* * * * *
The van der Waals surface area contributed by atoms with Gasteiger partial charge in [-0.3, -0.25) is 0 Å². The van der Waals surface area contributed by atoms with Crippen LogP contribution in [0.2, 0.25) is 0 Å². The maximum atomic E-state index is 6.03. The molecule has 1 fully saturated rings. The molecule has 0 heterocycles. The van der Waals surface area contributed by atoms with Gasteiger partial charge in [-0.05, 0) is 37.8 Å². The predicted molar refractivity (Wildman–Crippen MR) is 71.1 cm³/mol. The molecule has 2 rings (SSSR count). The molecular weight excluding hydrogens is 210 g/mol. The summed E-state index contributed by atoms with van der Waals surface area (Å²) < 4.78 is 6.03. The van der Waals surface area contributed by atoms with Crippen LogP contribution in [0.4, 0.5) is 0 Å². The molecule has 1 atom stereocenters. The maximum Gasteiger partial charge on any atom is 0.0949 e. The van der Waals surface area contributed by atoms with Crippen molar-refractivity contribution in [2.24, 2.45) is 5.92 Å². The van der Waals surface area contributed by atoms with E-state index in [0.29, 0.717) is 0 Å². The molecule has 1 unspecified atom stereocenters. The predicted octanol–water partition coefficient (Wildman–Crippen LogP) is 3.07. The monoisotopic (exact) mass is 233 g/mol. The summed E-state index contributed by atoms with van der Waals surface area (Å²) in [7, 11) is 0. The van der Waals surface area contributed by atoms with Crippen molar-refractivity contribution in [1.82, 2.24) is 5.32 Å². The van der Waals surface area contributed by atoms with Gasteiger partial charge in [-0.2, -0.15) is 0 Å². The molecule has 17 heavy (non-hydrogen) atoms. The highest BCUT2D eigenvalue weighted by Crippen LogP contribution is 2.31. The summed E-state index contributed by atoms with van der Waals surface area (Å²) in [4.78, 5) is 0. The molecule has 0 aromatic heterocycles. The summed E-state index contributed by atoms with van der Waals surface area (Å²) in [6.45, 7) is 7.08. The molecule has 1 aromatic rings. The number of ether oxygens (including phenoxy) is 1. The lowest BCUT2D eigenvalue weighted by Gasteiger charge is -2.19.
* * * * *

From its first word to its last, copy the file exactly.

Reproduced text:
The van der Waals surface area contributed by atoms with Gasteiger partial charge in [-0.3, -0.25) is 0 Å². The van der Waals surface area contributed by atoms with Crippen LogP contribution in [0.2, 0.25) is 0 Å². The maximum atomic E-state index is 6.03. The molecule has 1 fully saturated rings. The molecule has 0 heterocycles. The van der Waals surface area contributed by atoms with Gasteiger partial charge in [-0.05, 0) is 37.8 Å². The predicted molar refractivity (Wildman–Crippen MR) is 71.1 cm³/mol. The molecule has 2 rings (SSSR count). The molecular weight excluding hydrogens is 210 g/mol. The summed E-state index contributed by atoms with van der Waals surface area (Å²) < 4.78 is 6.03. The van der Waals surface area contributed by atoms with Crippen LogP contribution in [0.4, 0.5) is 0 Å². The molecule has 1 atom stereocenters. The maximum Gasteiger partial charge on any atom is 0.0949 e. The van der Waals surface area contributed by atoms with Crippen molar-refractivity contribution in [2.24, 2.45) is 5.92 Å². The van der Waals surface area contributed by atoms with E-state index in [0.29, 0.717) is 0 Å². The molecule has 1 unspecified atom stereocenters. The predicted octanol–water partition coefficient (Wildman–Crippen LogP) is 3.07. The monoisotopic (exact) mass is 233 g/mol. The summed E-state index contributed by atoms with van der Waals surface area (Å²) in [7, 11) is 0. The van der Waals surface area contributed by atoms with Crippen molar-refractivity contribution in [1.82, 2.24) is 5.32 Å². The van der Waals surface area contributed by atoms with Gasteiger partial charge in [-0.2, -0.15) is 0 Å². The molecule has 17 heavy (non-hydrogen) atoms. The highest BCUT2D eigenvalue weighted by Crippen LogP contribution is 2.31. The summed E-state index contributed by atoms with van der Waals surface area (Å²) in [4.78, 5) is 0. The molecule has 0 aromatic heterocycles. The summed E-state index contributed by atoms with van der Waals surface area (Å²) in [6.45, 7) is 7.08. The molecule has 1 aromatic rings. The number of ether oxygens (including phenoxy) is 1. The lowest BCUT2D eigenvalue weighted by Gasteiger charge is -2.19.